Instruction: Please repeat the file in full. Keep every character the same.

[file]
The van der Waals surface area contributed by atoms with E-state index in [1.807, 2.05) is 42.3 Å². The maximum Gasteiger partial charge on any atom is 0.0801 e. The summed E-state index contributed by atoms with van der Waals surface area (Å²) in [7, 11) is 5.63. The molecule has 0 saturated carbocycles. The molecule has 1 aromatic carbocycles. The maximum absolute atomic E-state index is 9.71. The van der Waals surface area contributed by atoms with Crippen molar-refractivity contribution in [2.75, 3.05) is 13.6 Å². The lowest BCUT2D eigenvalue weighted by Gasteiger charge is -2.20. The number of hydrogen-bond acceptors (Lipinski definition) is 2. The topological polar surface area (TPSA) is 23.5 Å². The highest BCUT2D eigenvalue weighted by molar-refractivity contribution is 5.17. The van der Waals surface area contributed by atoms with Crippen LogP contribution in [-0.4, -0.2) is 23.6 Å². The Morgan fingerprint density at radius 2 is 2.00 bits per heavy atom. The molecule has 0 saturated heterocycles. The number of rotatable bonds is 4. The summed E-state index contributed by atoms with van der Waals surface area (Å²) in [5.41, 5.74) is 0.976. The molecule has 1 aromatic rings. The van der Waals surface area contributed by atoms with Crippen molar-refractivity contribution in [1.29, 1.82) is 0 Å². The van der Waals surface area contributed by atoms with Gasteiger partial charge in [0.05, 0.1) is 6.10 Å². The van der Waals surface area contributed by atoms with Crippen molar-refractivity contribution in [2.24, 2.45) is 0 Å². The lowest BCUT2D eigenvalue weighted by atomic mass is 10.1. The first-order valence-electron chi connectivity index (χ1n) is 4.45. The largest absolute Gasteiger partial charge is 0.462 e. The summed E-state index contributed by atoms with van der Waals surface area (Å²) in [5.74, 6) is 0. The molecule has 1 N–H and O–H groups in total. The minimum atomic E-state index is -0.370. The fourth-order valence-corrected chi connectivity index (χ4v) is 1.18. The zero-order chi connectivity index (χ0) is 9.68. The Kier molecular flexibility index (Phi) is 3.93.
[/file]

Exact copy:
The van der Waals surface area contributed by atoms with E-state index in [1.807, 2.05) is 42.3 Å². The maximum Gasteiger partial charge on any atom is 0.0801 e. The summed E-state index contributed by atoms with van der Waals surface area (Å²) in [7, 11) is 5.63. The molecule has 0 saturated carbocycles. The molecule has 1 aromatic carbocycles. The maximum absolute atomic E-state index is 9.71. The van der Waals surface area contributed by atoms with Crippen molar-refractivity contribution in [2.75, 3.05) is 13.6 Å². The lowest BCUT2D eigenvalue weighted by Gasteiger charge is -2.20. The number of hydrogen-bond acceptors (Lipinski definition) is 2. The topological polar surface area (TPSA) is 23.5 Å². The highest BCUT2D eigenvalue weighted by molar-refractivity contribution is 5.17. The van der Waals surface area contributed by atoms with Crippen LogP contribution in [-0.4, -0.2) is 23.6 Å². The Morgan fingerprint density at radius 2 is 2.00 bits per heavy atom. The molecule has 0 saturated heterocycles. The number of rotatable bonds is 4. The summed E-state index contributed by atoms with van der Waals surface area (Å²) in [5.41, 5.74) is 0.976. The molecule has 1 aromatic rings. The van der Waals surface area contributed by atoms with Crippen molar-refractivity contribution in [1.29, 1.82) is 0 Å². The van der Waals surface area contributed by atoms with Gasteiger partial charge in [0.05, 0.1) is 6.10 Å². The van der Waals surface area contributed by atoms with Crippen molar-refractivity contribution in [2.24, 2.45) is 0 Å². The lowest BCUT2D eigenvalue weighted by atomic mass is 10.1. The first-order valence-electron chi connectivity index (χ1n) is 4.45. The largest absolute Gasteiger partial charge is 0.462 e. The summed E-state index contributed by atoms with van der Waals surface area (Å²) in [5.74, 6) is 0. The molecule has 1 N–H and O–H groups in total. The minimum atomic E-state index is -0.370. The fourth-order valence-corrected chi connectivity index (χ4v) is 1.18. The zero-order chi connectivity index (χ0) is 9.68. The Kier molecular flexibility index (Phi) is 3.93.